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Wireless Carriers Address An Open Future

Opening up the wireless carriers' networks to devices will be beneficial to consumers, executives said, but optimization and security remain issues.

As mobile data services get faster and offer a strong mobile Internet experience, wireless operators are increasingly eying an open strategy for their networks.

At a CTIA keynote session Wednesday, leaders from three of the big four carriers in the United States discussed how open their networks would be in the near future. The executives agreed that openness would be beneficial for consumers and operators, but it will also lead to some issues regarding security, optimization, and price.

Sprint CEO Dan Hesse said the company is incrementally moving toward openness, and pointed to devices like the Amazon Kindle, which uses Sprint's EV-DO service. But Hesse expects true device openness to occur with the company's next-generation 4G network.

"The embedded chip model for WiMax will allow people to bring whatever device, a laptop, camera, or whatever to the network," Hesse said.

Verizon Wireless announced last November that it would open up its network to third-party software, developers, and mobile handsets. The company's president and CEO, Lowell McAdam, said the potential of near-broadband mobile speeds made opening up the network almost a logistical necessity.

"We couldn't handle all that innovation, and make all those bets, and train all those people, and take all that overhead into the business," McAdam said. "Now, the developers will place those bets, and consumers will decide.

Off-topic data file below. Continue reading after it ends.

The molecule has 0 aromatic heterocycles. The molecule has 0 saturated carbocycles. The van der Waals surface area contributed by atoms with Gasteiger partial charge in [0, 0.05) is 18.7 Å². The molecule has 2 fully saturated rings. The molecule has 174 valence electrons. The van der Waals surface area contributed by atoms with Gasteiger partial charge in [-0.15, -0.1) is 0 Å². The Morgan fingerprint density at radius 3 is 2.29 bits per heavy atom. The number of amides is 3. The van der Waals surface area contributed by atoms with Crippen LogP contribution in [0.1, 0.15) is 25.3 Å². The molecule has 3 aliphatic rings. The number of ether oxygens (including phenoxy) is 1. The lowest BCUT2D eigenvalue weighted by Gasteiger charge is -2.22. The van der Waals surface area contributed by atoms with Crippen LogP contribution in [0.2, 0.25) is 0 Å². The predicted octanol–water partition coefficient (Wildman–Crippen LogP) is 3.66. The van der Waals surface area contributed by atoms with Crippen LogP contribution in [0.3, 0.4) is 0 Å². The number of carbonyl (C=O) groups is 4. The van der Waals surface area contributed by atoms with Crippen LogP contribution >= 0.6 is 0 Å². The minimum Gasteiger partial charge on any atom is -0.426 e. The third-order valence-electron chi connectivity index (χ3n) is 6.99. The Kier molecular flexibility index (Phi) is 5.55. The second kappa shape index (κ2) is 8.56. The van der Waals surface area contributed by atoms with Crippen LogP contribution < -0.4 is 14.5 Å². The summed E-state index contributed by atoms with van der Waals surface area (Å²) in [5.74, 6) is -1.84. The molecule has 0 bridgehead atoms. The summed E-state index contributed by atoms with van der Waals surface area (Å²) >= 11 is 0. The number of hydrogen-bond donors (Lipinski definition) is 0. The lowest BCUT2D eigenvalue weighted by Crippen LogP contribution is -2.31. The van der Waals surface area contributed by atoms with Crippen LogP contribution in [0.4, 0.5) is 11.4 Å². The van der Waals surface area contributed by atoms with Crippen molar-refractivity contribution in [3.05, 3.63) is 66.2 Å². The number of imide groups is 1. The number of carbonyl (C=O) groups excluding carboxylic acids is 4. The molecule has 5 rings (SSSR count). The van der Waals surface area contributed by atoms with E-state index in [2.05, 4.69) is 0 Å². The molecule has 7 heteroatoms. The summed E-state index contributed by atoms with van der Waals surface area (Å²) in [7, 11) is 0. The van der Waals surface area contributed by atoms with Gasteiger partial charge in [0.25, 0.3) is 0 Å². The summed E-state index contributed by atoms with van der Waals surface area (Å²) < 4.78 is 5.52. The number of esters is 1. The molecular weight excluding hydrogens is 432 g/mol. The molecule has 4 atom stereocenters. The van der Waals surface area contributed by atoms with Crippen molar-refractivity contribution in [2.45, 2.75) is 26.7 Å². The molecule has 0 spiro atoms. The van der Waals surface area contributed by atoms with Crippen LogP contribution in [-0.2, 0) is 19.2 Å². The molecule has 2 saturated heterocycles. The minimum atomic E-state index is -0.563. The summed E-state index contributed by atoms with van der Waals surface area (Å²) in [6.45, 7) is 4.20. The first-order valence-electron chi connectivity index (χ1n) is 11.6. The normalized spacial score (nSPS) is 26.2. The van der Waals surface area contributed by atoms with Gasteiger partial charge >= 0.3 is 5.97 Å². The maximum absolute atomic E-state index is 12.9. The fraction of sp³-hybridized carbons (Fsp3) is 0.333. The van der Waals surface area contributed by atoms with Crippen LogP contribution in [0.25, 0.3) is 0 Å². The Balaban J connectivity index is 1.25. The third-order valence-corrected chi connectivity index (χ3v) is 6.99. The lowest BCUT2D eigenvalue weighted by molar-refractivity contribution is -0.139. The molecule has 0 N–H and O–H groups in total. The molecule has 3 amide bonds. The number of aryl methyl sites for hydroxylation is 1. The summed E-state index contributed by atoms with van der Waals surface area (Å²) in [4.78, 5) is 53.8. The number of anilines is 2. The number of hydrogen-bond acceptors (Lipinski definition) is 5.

Being a GSM provider, T-Mobile is already fairly open as users can pop in a SIM card into nearly any handset and use the company's network. The company's president and CEO, Robert Dotson, estimated about 30% of the devices in New York weren't T-Mobile-specific handsets.

T-Mobile also has strong ties with the Android platform and is a member of the Open Handset Alliance, a Google-led initiative that aims to bring the openness of the Web to mobile devices.

But the executives agreed that truly opening up the networks to all comers -- or a "wild west" scenario -- has its own pitfalls, and carriers must exert a certain level of control.

"If you look at unfettered access on the network, all of us would agree that it's a pretty poor experience for users," Dotson said. "There needs to be some stewardship or control."

Additionally, McAdam said more device openness will lead to higher costs for handsets because of the lack of carrier subsidy. Because of this, he only expects about 20% of customers to adopt the open model, but that could change depending on the quality of the experience.

Dotson agreed with McAdam's sentiments, and pointed to the success of Research In Motion's tightly integrated handsets and platform.

"The BlackBerry is not an open platform, but it has a phenomenal e-mail experience," Dotson said. "And there will be a role for that seamless hardware integration that provides a great experience and richness."

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